Nova Prospekt is a security and detention installation controlled by the Combine in "Half-Life 2". The facility is the player's destination for the middle parts of the game, as Gordon Freeman travels along the coast to get there and free the leader of the human resistance, Eli Vance, after he is captured by the Combine at Black Mesa East. Nova Prospekt is described as once being a high-security prison, set on a coastal cliff. Its interior is largely dilapidated, consisting of several unoccupied and badly damaged cell blocks, a number of interrogation chambers and numerous guard posts and checkpoints.cite web|url=http://planethalflife.gamespy.com/View.php?view=HL2Walkthroughs.Detail&id=32&game=3|title="Half-Life 2" Walkthrough: Nova Prospekt|work=Planet Half-Life|publisher=IGN|accessdate=2008-08-03] The core areas of Nova Prospekt incorporate Combine infrastructure, a teleporter and a large holding area for political prisoners, held unconscious in pods suspended from the walls. The facility is also shown to deal with processing humans through invasive surgery, either changing them into Combine Overwatch soldiers or into stalkers, dismembered slaves augmented with technology.cite web|url=http://planethalflife.gamespy.com/View.php?view=HL2Walkthroughs.Detail&id=33&game=3|title="Half-Life 2" Walkthrough: Entanglement|work=Planet Half-Life|publisher=IGN|accessdate=2008-08-03] The facility also incorporates an express train link from City 17. Nova Prospekt is heavily damaged during the player's incursion into the prison due to Gordon Freeman using antlions to break into the facility and rampage through it. The fight at Nova Prospekt is seen as the first strike against the Combine, and signals a major uprising in City 17.

Ravenholm

Ravenholm is an Eastern European mining town depicted in "Half-Life 2". The town was a hidden location housing refugees from City 17 until it is discovered and attacked by the Combine, using artillery shells filled with headcrabs. Consequently, the town was massacred and its survivors infested by the headcrabs, and its linking tunnel to Black Mesa East is sealed. The town's sole survivor, Father Grigori, is shown to be slowly losing his mental health, and is killing the infested residents in order to save them from their torment. Working from the church, Grigori also rigs numerous traps and overhead walkways to keep himself safe from the infested populace. The mines are equally infested, and its structures have been heavily damaged. The player journeys through Ravenholm to get to the coast, after Black Mesa East is attacked by the Combine.cite web|url=http://planethalflife.gamespy.com/View.php?view=HL2Walkthroughs.Detail&id=17&game=3|title="Half-Life 2" Walkthrough: We Don't Go To Ravenholm...|work=Planet Half-Life|publisher=IGN|accessdate=2008-08-03] Ravenholm has been noted to be a cross-over of the science fiction and survival horror genres, as the player encounters the level at night, and many dark areas allow for surprise attacks from the zombies and other creatures within the town. [http://nzerik.googlepages.com/073-DekkerChampion-DiGRA2007.pdf Please Biofeed the Zombies: Enhancing the Gameplay and Display of a Horror Game Using Biofeedback - Andrew Dekker] ] Ravenholm is challenging for players to navigate due to its open nature, as well its overall circular path. [ [http://friendlymedia.sbrl.rpi.edu/heuristics.pdf Heuristics for Usability in Games White Paper - Schaffer] ]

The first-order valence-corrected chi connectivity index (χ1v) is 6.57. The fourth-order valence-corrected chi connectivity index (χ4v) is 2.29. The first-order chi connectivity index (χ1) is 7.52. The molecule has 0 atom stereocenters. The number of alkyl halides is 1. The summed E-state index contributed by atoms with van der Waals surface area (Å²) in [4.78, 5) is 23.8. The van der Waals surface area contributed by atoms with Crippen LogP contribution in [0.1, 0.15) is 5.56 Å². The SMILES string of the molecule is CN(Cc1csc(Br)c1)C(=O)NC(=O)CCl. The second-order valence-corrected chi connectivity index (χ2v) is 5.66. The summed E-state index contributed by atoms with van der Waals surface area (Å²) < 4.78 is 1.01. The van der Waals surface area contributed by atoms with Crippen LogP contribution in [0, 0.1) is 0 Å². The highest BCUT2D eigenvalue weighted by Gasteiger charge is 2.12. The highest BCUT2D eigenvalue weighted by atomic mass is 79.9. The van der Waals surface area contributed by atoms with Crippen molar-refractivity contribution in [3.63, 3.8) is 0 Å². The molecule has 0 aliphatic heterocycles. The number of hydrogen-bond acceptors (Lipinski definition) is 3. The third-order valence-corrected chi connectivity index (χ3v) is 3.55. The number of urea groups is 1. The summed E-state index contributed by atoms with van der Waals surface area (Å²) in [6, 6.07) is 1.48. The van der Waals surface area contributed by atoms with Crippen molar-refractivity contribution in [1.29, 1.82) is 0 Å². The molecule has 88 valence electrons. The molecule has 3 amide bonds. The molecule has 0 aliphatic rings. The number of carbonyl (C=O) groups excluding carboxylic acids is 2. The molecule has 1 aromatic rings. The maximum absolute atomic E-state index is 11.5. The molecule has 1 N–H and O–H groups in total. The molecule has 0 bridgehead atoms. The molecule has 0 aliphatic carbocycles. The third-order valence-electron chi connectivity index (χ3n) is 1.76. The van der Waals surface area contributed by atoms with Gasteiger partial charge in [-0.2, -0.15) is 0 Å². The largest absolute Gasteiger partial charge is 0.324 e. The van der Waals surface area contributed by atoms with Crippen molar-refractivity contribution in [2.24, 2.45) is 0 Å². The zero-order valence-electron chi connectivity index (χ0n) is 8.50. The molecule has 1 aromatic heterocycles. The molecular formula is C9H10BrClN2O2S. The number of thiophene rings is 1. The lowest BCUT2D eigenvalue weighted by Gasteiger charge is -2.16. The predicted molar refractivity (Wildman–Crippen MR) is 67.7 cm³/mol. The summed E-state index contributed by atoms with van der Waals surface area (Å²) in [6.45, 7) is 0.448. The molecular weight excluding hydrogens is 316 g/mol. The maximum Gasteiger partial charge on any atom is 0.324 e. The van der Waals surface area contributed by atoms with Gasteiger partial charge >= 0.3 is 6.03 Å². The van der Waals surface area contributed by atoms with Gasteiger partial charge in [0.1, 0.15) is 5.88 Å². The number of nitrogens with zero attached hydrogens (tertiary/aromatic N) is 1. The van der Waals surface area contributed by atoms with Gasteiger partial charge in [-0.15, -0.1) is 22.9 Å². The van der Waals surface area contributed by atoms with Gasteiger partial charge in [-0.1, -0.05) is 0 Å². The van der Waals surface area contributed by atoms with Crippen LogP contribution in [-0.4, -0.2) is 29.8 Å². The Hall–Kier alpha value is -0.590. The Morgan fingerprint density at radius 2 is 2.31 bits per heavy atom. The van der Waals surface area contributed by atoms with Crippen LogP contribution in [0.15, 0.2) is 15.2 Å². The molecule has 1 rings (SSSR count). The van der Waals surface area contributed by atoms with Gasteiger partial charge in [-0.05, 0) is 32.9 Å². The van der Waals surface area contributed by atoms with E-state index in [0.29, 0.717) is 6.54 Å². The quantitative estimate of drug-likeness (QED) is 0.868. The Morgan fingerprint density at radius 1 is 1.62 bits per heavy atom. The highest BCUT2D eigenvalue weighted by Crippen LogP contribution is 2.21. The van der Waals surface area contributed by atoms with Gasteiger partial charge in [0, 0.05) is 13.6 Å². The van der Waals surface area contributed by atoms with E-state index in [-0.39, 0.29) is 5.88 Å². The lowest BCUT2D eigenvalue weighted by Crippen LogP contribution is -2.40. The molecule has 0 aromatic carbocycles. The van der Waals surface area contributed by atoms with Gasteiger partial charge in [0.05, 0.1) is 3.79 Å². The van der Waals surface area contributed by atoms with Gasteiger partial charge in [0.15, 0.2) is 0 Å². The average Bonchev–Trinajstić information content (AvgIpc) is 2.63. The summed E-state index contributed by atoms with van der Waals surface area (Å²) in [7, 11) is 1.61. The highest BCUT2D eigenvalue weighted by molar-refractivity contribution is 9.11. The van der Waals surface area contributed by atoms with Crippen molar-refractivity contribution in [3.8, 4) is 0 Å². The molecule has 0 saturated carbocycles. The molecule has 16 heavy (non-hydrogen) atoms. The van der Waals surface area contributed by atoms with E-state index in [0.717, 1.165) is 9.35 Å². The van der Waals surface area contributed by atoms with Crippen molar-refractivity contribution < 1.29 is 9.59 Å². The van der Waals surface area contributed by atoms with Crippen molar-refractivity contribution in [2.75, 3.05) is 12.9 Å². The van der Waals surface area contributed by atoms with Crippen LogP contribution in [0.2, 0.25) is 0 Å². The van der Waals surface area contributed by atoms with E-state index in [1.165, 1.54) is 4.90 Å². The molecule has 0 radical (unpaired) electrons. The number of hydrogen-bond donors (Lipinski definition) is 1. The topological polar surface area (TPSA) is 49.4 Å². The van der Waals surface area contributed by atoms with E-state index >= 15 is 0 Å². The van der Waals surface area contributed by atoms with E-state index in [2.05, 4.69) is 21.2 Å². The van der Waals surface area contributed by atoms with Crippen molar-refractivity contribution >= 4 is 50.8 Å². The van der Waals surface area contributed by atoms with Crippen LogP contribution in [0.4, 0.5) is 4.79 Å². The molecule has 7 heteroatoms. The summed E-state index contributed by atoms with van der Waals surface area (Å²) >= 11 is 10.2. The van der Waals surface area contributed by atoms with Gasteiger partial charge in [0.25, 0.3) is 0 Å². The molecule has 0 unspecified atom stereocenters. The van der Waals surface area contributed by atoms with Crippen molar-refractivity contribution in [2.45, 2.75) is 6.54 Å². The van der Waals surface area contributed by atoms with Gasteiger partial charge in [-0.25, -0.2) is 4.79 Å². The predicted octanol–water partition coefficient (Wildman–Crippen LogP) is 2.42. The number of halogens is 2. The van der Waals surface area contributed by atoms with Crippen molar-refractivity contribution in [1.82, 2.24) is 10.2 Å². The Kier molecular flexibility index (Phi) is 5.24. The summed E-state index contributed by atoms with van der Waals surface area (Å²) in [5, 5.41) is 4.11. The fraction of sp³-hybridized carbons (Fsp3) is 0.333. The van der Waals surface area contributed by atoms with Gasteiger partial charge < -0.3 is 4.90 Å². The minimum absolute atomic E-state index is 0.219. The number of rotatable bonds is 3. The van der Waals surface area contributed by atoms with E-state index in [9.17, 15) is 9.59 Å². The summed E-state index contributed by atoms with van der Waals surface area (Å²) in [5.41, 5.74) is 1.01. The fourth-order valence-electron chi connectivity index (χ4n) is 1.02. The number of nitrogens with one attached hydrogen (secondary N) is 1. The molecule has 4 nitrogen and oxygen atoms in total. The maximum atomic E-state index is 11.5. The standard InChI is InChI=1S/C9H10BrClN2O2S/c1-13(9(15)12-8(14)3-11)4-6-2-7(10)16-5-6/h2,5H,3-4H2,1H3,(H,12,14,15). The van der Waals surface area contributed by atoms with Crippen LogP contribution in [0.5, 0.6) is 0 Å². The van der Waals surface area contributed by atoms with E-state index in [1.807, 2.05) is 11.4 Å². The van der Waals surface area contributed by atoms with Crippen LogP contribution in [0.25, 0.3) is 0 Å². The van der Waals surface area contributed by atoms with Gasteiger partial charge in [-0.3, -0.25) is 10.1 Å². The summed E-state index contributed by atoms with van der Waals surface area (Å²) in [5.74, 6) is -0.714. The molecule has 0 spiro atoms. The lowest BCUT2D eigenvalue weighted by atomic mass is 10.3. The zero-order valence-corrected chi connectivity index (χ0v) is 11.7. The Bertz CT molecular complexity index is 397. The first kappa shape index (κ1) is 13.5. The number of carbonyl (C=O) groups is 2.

White Forest

White Forest is a fictional mountainous region in Eastern Europe that forms the setting for "Half-Life 2: Episode Two". The area also contains a Soviet-era missile silo that acts as the base of operations for the human resistance against the Combine. White Forest is the only area of gameplay in "Episode Two", and is depicted as a largely forest-land region near the base of several mountains. The area consists of several villages and minor resistance bases, connected by a road in a state of disrepair with a number of abandoned cars. Various other structures include radio stations, industrial warehouses and bridge houses, which are often infested with headcrabs. In addition, there are several mine shafts, which are shown to have been colonised by antlions. White Forest is also home to a ICBM launch silo, which has been converted by the human resistance into their primary headquarters. The silo is the primary destination for much of the game, with the player travelling the forest roads in a 1969 Dodge Charger to reach the base. The base itself is used by the resistance as a platform to launch a satellite containing codes to shut down a Combine superportal that is opened in the wake of the destruction of the Citadel at the end of "Episode One".

Xen